How to write consistently with your brand

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People frequently comment on my clear tone and ask me how I “discovered” it. The short answer is that I like writing, and being a non-native speaker, I had to work harder than my American-born friends to learn to do it. It was a labor of love.

But I’ve also always been the “funny, nerdy chick.” I just always was. So the first important distinction here is:

Know thyself

What do you stand for? Be honest. This is where your tone is born.

Are you sweet and angelic?
Are you the best-friend next door?
Are you seer-like?
Are you clarity and results driven?
Humor driven?
What is your drive?

For me it’s always been about getting straight to the point with a few laughs. It’s my personality. It’s how I am with friends and clients. I find humor necessary and a great way of learning and teaching. The more laughter there is during the session, the better the information sinks in because people are relaxed and can see the things they need to see about themselves with less barriers.

Whenever I write in any other way I feel a bit murky inside and delete the whole thing, so I know this is for me.

A good resource: The Pearson Archetype model.

It outlines 12 archetypes commonly used in advertising and branding to get to the core of the brand.

Look at those and see which 2 (or 3) you feel most connected to. Usually 1 or 2 stand out as the core of your brand (and personality) and several more appear to be “supportive aspects”.

Know them

When I think of learning to write, I can also thank engineering school for teaching me to get to the point. Engineers want to make things and flip to the back for the how to.

In other words, people have ADD unless it’s directly relevant to them… and even then…

But we are not all engineers and neither is your audience, so to start this off, let’s talk about the learning styles of your readers to help you organize your content.

The 4 Learning Styles

Why, What, How, What If

Each of us predominantly cares more about one of those more than the others. Which question below sounds more like you?

“Why should I read this?”
“What is it the outlined issue?”
“How do I fix it/make it?”
“What happens if I do/don’t do the suggested steps?”

The bottom line is that you don’t know who’s reading, and you need to appeal to us all, so use the following format in your writing outline (even if you only use mental outlines):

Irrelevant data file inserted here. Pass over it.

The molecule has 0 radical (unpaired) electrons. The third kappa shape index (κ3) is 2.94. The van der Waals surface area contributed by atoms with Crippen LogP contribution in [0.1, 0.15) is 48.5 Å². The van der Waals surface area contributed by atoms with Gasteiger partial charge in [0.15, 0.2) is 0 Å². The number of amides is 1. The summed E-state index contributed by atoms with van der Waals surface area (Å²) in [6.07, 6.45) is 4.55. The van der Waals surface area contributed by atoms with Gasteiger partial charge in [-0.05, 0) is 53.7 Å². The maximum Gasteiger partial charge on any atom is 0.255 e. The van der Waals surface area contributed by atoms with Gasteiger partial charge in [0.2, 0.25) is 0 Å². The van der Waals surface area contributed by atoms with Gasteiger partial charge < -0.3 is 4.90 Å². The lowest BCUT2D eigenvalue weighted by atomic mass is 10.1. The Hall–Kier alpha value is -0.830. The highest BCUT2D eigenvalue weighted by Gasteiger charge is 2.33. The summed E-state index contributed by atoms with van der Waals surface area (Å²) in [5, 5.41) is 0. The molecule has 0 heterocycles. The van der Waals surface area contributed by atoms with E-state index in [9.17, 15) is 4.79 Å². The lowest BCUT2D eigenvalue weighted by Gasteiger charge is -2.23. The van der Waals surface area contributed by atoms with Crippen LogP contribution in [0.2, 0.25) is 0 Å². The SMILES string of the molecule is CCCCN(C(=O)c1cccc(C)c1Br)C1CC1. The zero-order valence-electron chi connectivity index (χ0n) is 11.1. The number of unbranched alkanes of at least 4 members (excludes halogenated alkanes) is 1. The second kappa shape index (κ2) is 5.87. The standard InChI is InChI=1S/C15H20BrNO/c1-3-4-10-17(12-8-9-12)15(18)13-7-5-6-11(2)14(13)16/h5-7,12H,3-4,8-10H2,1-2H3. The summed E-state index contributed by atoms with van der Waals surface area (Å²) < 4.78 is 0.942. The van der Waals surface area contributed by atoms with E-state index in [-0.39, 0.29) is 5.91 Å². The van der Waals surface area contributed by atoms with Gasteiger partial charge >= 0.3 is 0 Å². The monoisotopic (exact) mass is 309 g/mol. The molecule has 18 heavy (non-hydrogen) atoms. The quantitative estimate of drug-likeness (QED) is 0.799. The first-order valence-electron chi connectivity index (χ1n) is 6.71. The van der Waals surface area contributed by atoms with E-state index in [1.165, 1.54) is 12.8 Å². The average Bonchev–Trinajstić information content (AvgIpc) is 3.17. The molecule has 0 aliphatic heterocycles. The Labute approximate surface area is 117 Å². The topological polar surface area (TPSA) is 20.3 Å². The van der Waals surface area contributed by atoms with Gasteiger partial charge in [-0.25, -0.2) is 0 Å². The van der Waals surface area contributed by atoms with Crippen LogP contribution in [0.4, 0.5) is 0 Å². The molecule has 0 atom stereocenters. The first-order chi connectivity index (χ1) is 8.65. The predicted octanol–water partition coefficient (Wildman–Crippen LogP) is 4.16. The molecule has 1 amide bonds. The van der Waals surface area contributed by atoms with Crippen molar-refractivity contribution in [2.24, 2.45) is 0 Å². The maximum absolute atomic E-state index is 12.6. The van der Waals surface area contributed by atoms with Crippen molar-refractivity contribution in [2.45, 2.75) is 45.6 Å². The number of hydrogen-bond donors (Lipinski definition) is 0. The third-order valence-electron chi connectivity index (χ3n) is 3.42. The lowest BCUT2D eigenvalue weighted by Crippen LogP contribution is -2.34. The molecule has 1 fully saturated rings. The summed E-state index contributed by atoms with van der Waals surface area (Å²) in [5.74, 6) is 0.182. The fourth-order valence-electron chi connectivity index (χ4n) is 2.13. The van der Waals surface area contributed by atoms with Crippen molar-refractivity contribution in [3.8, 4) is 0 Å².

1. Tell us WHY we should read this. How do we relate?
  2. Outline the situation clearly. WHAT is the issue?
  3. Explain HOW to fix it, do it, built it, etc.
  4. Describe the best/worst case scenario if they do/don’t follow the advice. (WHAT IF)

That framework works wonders. Try it and see how it goes for you.

Who are you writing for? Are they engineers or moms? Or both? Are they serious or friendly? Or both? And what do they expect from you? In other words: What have you trained them to expect from you?

My audience knows how I write, and if they don’t like it, they simply unsubscribe.

Relate to people intimately

No matter what your drive is, you want to bring the reader IN. They want to know you get IT – whatever IT is – and they want to be engaged. A good tactic here is to start INSIDE the story.

Instead of:
“I would like to tell you a story about how I went fishing with my dad…”

“There I was, my $20 fishing rod, a can of store-bought worms and a flask of Scotch at the river-bed with my graying father.”

See the difference?

Continue in this manner throughout. Break narration with action and vice versa.

Be consistent

We are all similar in that we want to know what to expect from our environment, of which, people, vendors and businesses are a part. It’s a survival thing. If that neighbor’s dog is known to be friendly, you’ll pet it until it switches on you. Then you will probably not play with it again.

If you constantly change on us, you confuse us and leave us feeling – on a fundamental level – uneasy. Who is this person? What do they stand for?

Understanding your brand and positioning here is important. The archetypes you selected above seep into every pore of your brand. If you pick “caretaker” as your core brand identity- let’s say Blue Cross Blue Shield medical insurance selected this (I have no idea) – then your tone should be nurturing and straight about healing.

If you selected “explorer”, we will expect surprises and judge you less for trying crazy new things because that’s why we came to your site in the first place.

See what I mean?

And – conversely – don’t be scared to evolve

People often ask me if they can rebrand later, or what if their brand changes, what if THEY change?

Hey it happens, and thank goodness it does. We NEED to evolve; in fact, we can’t help BUT evolve. It’s hard-wired in us. But chances are we don’t change so much that our entire TONE changes.

Today I care about bicycles, and tomorrow I might care about fishtanks, but the WAY I talk about both will probably stay the same.


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